3.1. First steps

This tutorial provides few simple examples of the functionality of the toolkit to help you starting to use the Boing toolkit.

Let’s consider to have a multi-touch input device, like a tablet or a touch-screen. What cool things can I do with Boing? Boing enables to create a pipeline for connecting your device to different targets, like applications, frameworks, debuggers and eventually processing the gesture events before having being dispatched, like for example calibrate the contacts’ position or apply a smoothing filter.

To make things easier, let’s consider that your device can send the information of the contact events as a TUIO stream on the local port 3333. [1]

3.1.1. Showing multi-touch events

First of all, it is important to know that all the Boing‘s tools are invoked by using the script boing. Open a terminal and type:

boing "in.tuio://:3333 + viz:"

The script should have opened a window displaying a grid. Now when you touch your multi-touch device, you will be able to see the contact points appear on the window.

It’s not difficult to notice that the script accepts a single argument that defines the configuration of the pipeline that is to be created. Configurations are defined by a formula where the operands define the functionality of the nodes of the pipeline, while the operators define how the nodes are connected, therefore also the structure of the pipeline.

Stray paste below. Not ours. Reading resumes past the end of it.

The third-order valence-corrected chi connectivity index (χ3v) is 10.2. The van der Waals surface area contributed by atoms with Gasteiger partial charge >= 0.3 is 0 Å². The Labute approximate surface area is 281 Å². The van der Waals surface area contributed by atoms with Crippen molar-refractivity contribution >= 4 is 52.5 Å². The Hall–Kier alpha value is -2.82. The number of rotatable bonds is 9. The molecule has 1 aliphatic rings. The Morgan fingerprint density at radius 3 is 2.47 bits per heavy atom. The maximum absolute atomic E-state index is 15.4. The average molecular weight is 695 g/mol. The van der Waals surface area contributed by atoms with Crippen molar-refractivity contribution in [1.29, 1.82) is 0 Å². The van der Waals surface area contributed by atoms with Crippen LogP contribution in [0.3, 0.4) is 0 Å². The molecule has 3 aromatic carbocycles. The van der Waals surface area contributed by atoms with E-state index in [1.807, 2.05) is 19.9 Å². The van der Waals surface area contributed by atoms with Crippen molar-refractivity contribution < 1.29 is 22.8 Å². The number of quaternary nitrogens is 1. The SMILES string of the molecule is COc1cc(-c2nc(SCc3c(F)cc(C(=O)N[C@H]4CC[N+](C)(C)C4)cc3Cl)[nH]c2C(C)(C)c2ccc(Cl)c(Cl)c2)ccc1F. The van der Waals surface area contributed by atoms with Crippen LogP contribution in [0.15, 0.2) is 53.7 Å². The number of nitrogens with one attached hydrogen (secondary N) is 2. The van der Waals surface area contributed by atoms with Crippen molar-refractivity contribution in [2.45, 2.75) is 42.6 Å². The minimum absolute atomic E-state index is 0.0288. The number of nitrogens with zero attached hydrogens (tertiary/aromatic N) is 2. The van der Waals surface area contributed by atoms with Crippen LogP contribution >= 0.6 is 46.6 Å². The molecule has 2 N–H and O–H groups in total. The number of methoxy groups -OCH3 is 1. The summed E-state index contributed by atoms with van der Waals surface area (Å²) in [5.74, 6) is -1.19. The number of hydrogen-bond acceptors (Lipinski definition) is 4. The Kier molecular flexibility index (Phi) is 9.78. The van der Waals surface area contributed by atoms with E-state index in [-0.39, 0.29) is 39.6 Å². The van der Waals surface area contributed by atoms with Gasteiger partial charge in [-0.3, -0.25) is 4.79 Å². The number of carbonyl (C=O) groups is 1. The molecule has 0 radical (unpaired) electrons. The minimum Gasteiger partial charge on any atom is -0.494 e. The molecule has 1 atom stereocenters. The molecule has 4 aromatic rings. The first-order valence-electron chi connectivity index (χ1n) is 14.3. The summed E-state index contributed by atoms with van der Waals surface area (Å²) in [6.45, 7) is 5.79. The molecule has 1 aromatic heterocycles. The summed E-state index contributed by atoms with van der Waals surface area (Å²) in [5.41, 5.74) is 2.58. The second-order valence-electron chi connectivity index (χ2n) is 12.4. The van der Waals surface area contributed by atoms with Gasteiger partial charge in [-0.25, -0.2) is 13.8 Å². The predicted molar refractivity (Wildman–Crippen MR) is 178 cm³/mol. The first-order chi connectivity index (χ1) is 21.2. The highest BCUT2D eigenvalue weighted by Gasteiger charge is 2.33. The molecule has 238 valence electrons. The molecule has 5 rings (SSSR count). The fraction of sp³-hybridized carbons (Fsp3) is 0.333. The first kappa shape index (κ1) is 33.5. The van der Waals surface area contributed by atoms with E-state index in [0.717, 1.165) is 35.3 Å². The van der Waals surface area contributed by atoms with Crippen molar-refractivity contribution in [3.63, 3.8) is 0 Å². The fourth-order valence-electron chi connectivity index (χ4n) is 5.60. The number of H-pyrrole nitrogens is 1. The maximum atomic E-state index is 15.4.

In the previous example, the pipeline was composed by two nodes:

  • in.tuio://:3333 corresponds to a node that reads the socket, decodes the TUIO stream and provides the multi-touch events;
  • viz: corresponds to the Contact Visualizer, a widget that shows the information of the contact points, such as position, track and speed.

The two nodes are joined using the :code:`+` operator, which stands for connection in series. The structure of the pipeline is represented in figure 3.1.

Figure 3.1: Pipeline obtained from the configuration :code:`in.tuio://:3333 + viz:`.

Congratulations! You have created your first Boing pipeline!

3.1.2. Exploring the data

Now, let’s try new functionalities by adding a new node. Stop the previous pipeline by closing the visualizer widget or pressing Ctrl-C on the terminal, and type in the terminal:

boing "in.tuio://:3333 + (viz: | dump:)"

As before the contact visualizer appears again, but this time, when you touch the multi-touch device, the terminal prints a lot of data! The terminal output represents all the data that the :code:`in.tuio://:3333` node can produce and send to the connected nodes. This tutorial is not aimed to provide an exaustive description of the message structure; for the moment, simply observe that data messages are hierarchical structures mainly composed by Python built-in types, such as dictionaries, lists, strings, bytearrays, etc. Thanks to such standard structure, Boing exploits a query language, similar to JSONPath, for the indexing or the filtering of data messages. In order to understand the usefulness of such query language, stop the pipeline and type in the terminal:

boing "in.tuio://:3333 + (viz: | dump:?request=..contacts)"